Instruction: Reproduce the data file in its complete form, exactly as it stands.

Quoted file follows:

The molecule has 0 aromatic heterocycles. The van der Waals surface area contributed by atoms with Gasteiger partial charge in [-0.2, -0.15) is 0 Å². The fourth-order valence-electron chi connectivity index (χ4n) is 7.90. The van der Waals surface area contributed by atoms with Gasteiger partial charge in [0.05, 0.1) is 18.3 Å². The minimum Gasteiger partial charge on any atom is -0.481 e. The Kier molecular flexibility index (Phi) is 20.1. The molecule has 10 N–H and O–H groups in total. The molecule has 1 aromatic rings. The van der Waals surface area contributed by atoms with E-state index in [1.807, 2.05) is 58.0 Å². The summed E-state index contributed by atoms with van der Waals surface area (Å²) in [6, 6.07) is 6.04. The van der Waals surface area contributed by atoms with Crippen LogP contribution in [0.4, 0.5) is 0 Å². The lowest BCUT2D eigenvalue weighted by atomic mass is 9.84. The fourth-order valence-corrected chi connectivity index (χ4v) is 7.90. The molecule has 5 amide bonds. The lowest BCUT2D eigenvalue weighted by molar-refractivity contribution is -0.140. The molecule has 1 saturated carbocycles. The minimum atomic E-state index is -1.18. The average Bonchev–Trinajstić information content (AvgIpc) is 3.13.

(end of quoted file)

The molecule has 0 aromatic heterocycles. The van der Waals surface area contributed by atoms with Gasteiger partial charge in [-0.2, -0.15) is 0 Å². The fourth-order valence-electron chi connectivity index (χ4n) is 7.90. The van der Waals surface area contributed by atoms with Gasteiger partial charge in [0.05, 0.1) is 18.3 Å². The minimum Gasteiger partial charge on any atom is -0.481 e. The Kier molecular flexibility index (Phi) is 20.1. The molecule has 10 N–H and O–H groups in total. The molecule has 1 aromatic rings. The van der Waals surface area contributed by atoms with E-state index in [1.807, 2.05) is 58.0 Å². The summed E-state index contributed by atoms with van der Waals surface area (Å²) in [6, 6.07) is 6.04. The van der Waals surface area contributed by atoms with Crippen LogP contribution in [0.4, 0.5) is 0 Å². The lowest BCUT2D eigenvalue weighted by atomic mass is 9.84. The fourth-order valence-corrected chi connectivity index (χ4v) is 7.90. The molecule has 5 amide bonds. The lowest BCUT2D eigenvalue weighted by molar-refractivity contribution is -0.140. The molecule has 1 saturated carbocycles. The minimum atomic E-state index is -1.18. The average Bonchev–Trinajstić information content (AvgIpc) is 3.13.